The Label of the command depends on the element. If the element is a labeled control, the textContent of the first label element in tree order whose labeled control is the element in question is the Label (in DOM terms, this is the string given by element.labels[0].textContent). Otherwise, the Label is the textContent of the element itself.

The Hint of the command is the value of the title attribute of the element. If the attribute is not present, the Hint is the empty string.

There is no Icon for the command.

The AccessKey of the command is the element's assigned access key.

The Hidden State of the command is true (hidden) if the element has a hidden attribute, and false otherwise.

The Disabled State of the command is true if the element or one of its ancestors is inert, and false otherwise.

The Checked State of the command is always false. (The command is never checked.)

The Action of the command is to run the following steps:

  1. Run the focusing steps for the element.
  2. If the element has a defined activation behavior, run synthetic click activation steps on the element.
  3. Otherwise, if the element does not have a defined activation behavior, fire a click event at the element.

4.11.7 The dialog element

Categories:
Flow content.
Sectioning root.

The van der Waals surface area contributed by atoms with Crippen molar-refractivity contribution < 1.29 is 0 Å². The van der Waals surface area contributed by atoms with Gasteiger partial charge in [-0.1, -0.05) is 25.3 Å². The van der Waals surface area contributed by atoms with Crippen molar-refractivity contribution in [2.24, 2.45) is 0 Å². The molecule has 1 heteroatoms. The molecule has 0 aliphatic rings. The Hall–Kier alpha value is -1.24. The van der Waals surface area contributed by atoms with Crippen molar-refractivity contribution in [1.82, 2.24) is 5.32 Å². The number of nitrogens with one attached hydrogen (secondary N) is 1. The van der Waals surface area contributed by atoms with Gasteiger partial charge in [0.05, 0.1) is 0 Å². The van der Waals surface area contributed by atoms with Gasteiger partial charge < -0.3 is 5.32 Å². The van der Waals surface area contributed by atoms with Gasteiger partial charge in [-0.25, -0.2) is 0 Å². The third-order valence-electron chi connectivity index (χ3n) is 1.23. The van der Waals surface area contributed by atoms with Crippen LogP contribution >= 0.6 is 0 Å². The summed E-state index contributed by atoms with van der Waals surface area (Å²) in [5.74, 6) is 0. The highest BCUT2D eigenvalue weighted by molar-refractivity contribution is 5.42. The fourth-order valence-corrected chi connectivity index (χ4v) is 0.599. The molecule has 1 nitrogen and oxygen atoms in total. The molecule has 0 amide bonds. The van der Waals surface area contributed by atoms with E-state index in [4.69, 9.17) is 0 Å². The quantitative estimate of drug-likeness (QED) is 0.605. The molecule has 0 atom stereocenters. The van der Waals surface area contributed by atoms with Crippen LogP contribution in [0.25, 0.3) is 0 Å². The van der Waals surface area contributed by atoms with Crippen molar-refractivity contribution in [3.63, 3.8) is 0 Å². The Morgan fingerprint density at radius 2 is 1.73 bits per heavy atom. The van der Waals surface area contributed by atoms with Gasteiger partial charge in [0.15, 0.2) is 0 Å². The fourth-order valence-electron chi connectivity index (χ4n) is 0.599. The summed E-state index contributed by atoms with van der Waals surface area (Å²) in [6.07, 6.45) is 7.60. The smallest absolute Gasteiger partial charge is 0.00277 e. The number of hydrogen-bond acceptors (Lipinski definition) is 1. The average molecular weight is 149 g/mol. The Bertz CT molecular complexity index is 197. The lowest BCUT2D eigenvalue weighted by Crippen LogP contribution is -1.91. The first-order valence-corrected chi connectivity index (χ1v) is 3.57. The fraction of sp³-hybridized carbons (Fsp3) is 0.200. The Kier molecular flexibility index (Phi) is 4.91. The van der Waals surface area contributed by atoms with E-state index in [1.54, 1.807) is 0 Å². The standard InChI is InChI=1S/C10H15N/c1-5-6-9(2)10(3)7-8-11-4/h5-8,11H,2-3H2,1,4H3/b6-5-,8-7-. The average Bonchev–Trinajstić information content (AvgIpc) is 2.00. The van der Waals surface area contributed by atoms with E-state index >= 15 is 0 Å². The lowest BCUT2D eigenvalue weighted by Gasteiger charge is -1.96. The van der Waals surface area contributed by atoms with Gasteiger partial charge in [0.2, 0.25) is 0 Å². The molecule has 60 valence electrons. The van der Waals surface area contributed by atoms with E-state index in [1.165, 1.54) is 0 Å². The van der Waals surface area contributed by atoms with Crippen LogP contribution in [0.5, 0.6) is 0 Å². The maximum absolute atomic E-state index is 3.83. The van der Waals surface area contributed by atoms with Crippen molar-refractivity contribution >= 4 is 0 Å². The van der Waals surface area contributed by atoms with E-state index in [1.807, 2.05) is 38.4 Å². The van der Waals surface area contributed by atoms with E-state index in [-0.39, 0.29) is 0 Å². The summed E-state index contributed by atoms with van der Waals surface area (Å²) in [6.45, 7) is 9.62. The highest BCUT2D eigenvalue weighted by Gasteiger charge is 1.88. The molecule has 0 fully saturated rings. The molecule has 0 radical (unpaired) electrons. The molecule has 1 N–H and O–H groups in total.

Contexts in which this element can be used:
Where flow content is expected.
Content model:
Flow content.
Tag omission in text/html:
Neither tag is omissible.
Content attributes:
Global attributes
open — Whether the dialog box is showing
DOM interface:
interface HTMLDialogElement : HTMLElement {
           attribute boolean open;
           attribute DOMString returnValue;
  void show(optional (MouseEvent or Element) anchor);
  void showModal(optional (MouseEvent or Element) anchor);
  void close(optional DOMString returnValue);
};

The dialog element represents a part of an application that a user interacts with to perform a task, for example a dialog box, inspector, or window.

The open attribute is a boolean attribute. When specified, it indicates that the dialog element is active and that the user can interact with it.

A dialog element without an open attribute specified should not be shown to the user. This requirement may be implemented indirectly through the style layer. For example, user agents that support the suggested default rendering implement this requirement using the CSS rules described in the rendering section.

The tabindex attribute must not be specified on dialog elements.

dialog . show( [ anchor ] )

Displays the dialog element.

The argument, if provided, provides an anchor point to which the element will be fixed.

dialog . showModal( [ anchor ] )

Displays the dialog element and makes it the top-most modal dialog.

The argument, if provided, provides an anchor point to which the element will be fixed.

This method honors the autofocus attribute.

dialog . close( [ result ] )

Closes the dialog element.

The argument, if provided, provides a return value.

dialog . returnValue [ = result ]

Returns the dialog's return value.

Can be set, to update the return value.